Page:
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What To Expect From The New, Divided Congress


It has been less than a day since Democrats won control of the House of Representatives, and it's already clear Democrats and Republicans are on vastly different pages about the country's future. President Donald Trump began the day by tweeting that House Minority Leader Nancy Pelosi deserves to be speaker of the House and cheering for bipartisanship. But hours later, he told reporters all progress would grind to a halt if Democrats fulfill their pledge to investigate his administration.


PRESIDENT DONALD TRUMP: If they do that, then it just - all it is is a warlike posture.


Meanwhile, over in the Capitol, Pelosi held her own press conference where she said Democrats will not abandon their oversight responsibilities.


NANCY PELOSI: This doesn't mean we go looking for a fight, but it means that if we see a need to go forward, we will.

KELLY: Which may now include looking into Trump's decision to fire Attorney General Jeff Sessions. Needless to say - a lot going on today on Capitol Hill, which is where we find NPR congressional reporter Kelsey Snell. Hi, Kelsey.


KELLY: So it sounds like Trump and Pelosi are already on something of collision course. Are we getting an early taste here of what a divided Washington might sound like?

SNELL: Yeah, you could hear some very different tone coming from Trump, which was a very kind of warlike posture, and Democrats like Pelosi talking about a kind of controlled investigation process. Now, it's important to remember that we heard Pelosi there before we knew about Sessions. And she has responded strongly. She's saying that committees will work with her and find a way to be coordinated in looking into the president's firing of Sessions, essentially. This is what they're calling for.

KELLY: I mean, help me square the - so you know, I heard you say Pelosi was speaking before Jeff Sessions was out. But I mean, members of Congress - Democratic members of Congress are already calling for investigations into this. Might her tone change going forward?

SNELL: Yeah, absolutely. There are just an absolute herd of Democrats coming out now saying that they - that this must be investigated. And they are - including some of the people who will be in charge of presumably those investigations, Democrats who are expected to lead the committees that would be doing it.

Honestly, things have been changing so fast today because we started - as we talked about, Trump was praising Pelosi for bipartisanship. But then he went on to say, you can't separate the investigations from the rest of the business of Washington. And that's essentially what Democrats keep saying they're going to try to do.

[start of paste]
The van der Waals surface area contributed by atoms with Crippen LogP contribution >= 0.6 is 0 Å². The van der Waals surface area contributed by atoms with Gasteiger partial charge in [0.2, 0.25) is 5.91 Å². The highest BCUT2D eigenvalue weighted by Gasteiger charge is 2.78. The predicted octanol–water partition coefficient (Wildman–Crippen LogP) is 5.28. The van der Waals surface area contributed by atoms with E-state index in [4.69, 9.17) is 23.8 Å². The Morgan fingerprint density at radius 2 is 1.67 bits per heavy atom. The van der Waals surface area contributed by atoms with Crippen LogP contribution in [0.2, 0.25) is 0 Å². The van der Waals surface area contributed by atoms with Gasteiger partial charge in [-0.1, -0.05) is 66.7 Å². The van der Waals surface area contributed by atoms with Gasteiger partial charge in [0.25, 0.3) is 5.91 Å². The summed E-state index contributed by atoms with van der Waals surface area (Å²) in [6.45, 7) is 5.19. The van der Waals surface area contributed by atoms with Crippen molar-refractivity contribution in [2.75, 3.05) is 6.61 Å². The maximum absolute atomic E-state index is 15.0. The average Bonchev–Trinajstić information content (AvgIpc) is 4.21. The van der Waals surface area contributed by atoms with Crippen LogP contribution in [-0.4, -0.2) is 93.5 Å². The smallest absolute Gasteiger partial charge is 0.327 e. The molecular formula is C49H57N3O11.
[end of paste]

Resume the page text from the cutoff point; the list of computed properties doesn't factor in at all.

KELLY: What about over on the Senate side of the Capitol - senators of course being the ones who will actually have the responsibility of confirming whoever is named to replace Jeff Sessions?

SNELL: It was actually kind of amazing. The news broke right in the middle of a press conference with Senate Minority Leader Chuck Schumer. He was wrapping up his prepared remarks when his staff slipped him a piece of paper. And he said, oh (laughter). He said protecting special counsel Mueller was just paramount and that firing him would create a constitutional crisis. And if firing Sessions was a prelude to ending or limiting the Mueller investigation, that, too, would be a constitutional crisis.

Republicans were a little bit more measured. They basically just congratulated Sessions on his years of service and didn't say much other than that, except for Lindsey Graham, who said he is not going to be in the running to replace Sessions.

KELLY: Oh, interesting because there had been some speculation that...


KELLY: ...Lindsey Graham might be in the running for that job, but he's ruled himself out. What more in terms of priorities on the Senate side of the House - aside from confirming nominees, has Mitch McConnell, Senate Majority Leader, weighed in about what he wants to get done in this next term?

SNELL: Yeah, so he'll have a pretty full slate. He says that judges are his No. 1 priority because remember; confirming nominees is one of the few things Republicans can do in the Senate without the help of any Democrats. So - and they don't need the help of the House, so we can expect a lot of that to come.

KELLY: NPR's Kelsey Snell reporting from Capitol Hill - thank you, Kelsey.

SNELL: Thank you. Transcript provided by NPR, Copyright NPR.

NPR transcripts are created on a rush deadline by an NPR contractor. This text may not be in its final form and may be updated or revised in the future. Accuracy and availability may vary. The authoritative record of NPR’s programming is the audio record.

Kelsey Snell is a Congressional correspondent for NPR. She has covered Congress since 2010 for outlets including The Washington Post, Politico and National Journal. She has covered elections and Congress with a reporting specialty in budget, tax and economic policy. She has a graduate degree in journalism from the Medill School of Journalism at Northwestern University in Evanston, Ill. and an undergraduate degree in political science from DePaul University in Chicago.